Hibernation reduced wear and tear on the spacecraft’s electronics, lowered operations costs and freed up NASA Deep Space Network tracking and communication resources for other missions. But New Horizons mission activity didn’t entirely stop during the hibernation period. While much of the craft is unpowered during hibernation, the onboard flight computer has continued to monitor system health and to broadcast a weekly beacon-status tone back to Earth. About once a month, the craft has sent home data on spacecraft health and safety. Onboard sequences sent in advance by mission controllers will eventually wake New Horizons to check out critical systems, gather new Kuiper Belt science data, and perform any necessary course corrections.

    2014 MU69 will soon become the only Kuiper Belt object ever to be visited by a spacecraft. It’ll be the farthest planetary encounter in history – some one billion miles (1.5 billion km) beyond Pluto and more than four billion miles (6.5 billion km) from Earth. If all goes as planned, New Horizons will come to within just 2,175 miles (3,500 km) of MU69 at closest approach, peering down on it from celestial north. The alternate plan, to be employed in certain contingency situations such as the discovery of debris near MU69, would take New Horizons within 6,000 miles (10,000 km)— still closer than the 7,800-mile (12,500-km) flyby distance to Pluto.

    The Johns Hopkins Applied Physics Laboratory manages the New Horizons mission for NASA’s Science Mission Directorate. Alan Stern, of the Southwest Research Institute (SwRI) is the principal investigator and leads the mission; SwRI leads the science team, payload operations, and encounter science planning. New Horizons is part of the New Frontiers Program managed by NASA’s Marshall Space Flight Center in Huntsville, Alabama. APL designed, built and operates the New Horizons spacecraft. NASA.

    The Sleeping Spacecraft: How Hibernation Worked

    During hibernation mode, much of the New Horizons spacecraft was unpowered. The onboard flight computer monitored system health and broadcast a weekly beacon-status tone back to Earth. Onboard sequences sent in advance by mission controllers woke New Horizons two or three times each year to check out critical systems, calibrate instruments, gather some science data, rehearse Pluto-encounter activities, and perform course corrections.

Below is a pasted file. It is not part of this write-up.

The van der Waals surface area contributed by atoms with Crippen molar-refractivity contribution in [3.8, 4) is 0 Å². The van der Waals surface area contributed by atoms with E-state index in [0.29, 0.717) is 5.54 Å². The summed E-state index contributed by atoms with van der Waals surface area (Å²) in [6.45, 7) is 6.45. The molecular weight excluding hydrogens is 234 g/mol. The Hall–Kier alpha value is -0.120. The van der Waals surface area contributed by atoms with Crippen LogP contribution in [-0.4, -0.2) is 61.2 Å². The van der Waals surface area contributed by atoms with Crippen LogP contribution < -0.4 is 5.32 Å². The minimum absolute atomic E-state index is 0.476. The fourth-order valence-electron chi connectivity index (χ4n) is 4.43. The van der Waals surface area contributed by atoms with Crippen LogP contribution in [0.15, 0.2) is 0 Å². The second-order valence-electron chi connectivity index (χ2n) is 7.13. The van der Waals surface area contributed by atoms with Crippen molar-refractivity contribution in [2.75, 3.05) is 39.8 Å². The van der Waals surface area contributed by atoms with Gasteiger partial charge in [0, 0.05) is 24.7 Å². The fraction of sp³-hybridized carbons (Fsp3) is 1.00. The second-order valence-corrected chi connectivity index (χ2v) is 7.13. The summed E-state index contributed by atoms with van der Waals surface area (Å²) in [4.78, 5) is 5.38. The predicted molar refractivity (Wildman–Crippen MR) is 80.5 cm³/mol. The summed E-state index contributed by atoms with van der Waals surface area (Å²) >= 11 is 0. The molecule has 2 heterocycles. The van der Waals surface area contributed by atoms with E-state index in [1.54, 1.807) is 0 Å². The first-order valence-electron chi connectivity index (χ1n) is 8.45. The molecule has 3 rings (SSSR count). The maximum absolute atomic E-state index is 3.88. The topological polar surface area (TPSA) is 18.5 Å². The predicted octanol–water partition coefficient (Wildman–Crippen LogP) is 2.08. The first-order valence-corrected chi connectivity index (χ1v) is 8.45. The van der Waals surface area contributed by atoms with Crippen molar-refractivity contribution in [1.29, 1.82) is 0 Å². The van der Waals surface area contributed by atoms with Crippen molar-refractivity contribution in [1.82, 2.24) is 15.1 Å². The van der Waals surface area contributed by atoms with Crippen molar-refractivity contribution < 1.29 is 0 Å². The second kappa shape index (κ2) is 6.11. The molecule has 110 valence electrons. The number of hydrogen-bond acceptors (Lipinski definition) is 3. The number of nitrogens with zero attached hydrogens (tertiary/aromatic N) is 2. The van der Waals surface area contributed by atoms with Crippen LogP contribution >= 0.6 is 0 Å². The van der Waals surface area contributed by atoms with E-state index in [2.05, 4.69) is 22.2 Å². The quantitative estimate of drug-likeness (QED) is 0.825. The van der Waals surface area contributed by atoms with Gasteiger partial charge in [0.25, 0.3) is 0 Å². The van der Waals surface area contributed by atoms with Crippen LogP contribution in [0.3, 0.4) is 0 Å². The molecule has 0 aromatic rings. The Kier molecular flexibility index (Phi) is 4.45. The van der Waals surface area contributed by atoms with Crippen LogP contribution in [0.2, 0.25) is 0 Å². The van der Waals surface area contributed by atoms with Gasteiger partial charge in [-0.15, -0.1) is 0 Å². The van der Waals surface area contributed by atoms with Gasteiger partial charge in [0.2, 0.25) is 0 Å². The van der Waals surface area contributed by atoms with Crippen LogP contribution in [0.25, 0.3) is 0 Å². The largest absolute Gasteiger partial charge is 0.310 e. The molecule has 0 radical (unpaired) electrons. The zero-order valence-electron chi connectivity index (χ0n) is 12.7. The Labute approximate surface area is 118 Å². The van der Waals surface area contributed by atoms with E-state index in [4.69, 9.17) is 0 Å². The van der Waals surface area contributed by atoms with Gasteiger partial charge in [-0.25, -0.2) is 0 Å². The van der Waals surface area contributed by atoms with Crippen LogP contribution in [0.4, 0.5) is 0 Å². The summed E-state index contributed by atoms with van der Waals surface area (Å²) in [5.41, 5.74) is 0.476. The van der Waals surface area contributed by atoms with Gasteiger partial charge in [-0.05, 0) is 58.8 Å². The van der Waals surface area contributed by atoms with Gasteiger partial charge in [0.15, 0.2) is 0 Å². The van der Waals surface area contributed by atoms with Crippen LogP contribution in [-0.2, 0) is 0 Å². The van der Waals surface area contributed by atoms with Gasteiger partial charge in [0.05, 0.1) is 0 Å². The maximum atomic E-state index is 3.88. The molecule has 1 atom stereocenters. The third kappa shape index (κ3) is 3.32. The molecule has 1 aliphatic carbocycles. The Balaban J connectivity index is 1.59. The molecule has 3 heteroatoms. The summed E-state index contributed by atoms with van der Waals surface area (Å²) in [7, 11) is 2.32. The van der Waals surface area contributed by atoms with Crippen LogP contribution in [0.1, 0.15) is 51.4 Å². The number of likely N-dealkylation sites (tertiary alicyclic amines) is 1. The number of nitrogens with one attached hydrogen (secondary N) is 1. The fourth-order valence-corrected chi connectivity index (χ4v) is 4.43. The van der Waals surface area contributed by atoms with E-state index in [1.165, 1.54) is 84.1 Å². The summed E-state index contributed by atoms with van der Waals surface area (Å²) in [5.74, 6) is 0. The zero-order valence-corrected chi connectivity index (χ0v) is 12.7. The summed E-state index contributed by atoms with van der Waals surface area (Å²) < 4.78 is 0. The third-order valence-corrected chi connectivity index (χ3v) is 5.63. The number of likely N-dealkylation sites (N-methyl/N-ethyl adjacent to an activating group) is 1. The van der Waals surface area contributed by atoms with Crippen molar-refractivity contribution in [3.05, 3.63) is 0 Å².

New Horizons pioneered routine cruise-flight hibernation for NASA. Not only has hibernation reduced wear and tear on the spacecraft’s electronics, it also lowered operations costs and freed up NASA Deep Space Network tracking and communication resources for other missions.

    Bottom line: The New Horizons spacecraft – famous for visiting Pluto in 2015 – will wake from a 157-day hibernation on September 11, 2017. Mission controllers have filed a flight plan for the 2019 encounter with 2014 MU69

    See the full article here .

    Please help promote STEM in your local schools.

    STEM Icon

    Stem Education Coalition

     
  • richardmitnick 10:52 am on August 6, 2017 Permalink | Reply
    Tags: , , , , , NASA/New Horizons   

    From Astronomy: “New Horizons’ next target: spotted” 

    Astronomy magazine

    Astronomy Magazine

    July 25, 2017
    Alison Klesman

    1
    What will New Horizons see when it reaches the Kuiper Belt object 2014 MU69? This artist’s concept imagines one possible scenario.Johns Hopkins University Applied Physics Laboratory/Southwest Research Institute (JHUAPL/SwRI).

    NASA’s New Horizons spacecraft changed our view of the outer solar system forever when it flew by Pluto in 2015. Now, it’s on its way to the next destination: a Kuiper Belt object (KBO) known only as 2014 MU69.

    Kuiper Belt. Minor Planet Center

    Although the spacecraft won’t reach its target until New Year’s Day in 2019, NASA is already looking ahead to learn as much about 2014 MU69 as possible, thanks to a convenient temporary alignment that recently allowed the object to pass in front of a background star.

    The passage, called an occultation, occurs when objects “line up” in the sky as viewed from Earth. When an object, such as an asteroid, planet, dwarf planet, or KBO, passes in front of a distant star, astronomers can watch the way the starlight dims and returns to gain information about the object passing in front of it.

    Transit, NASA/Ames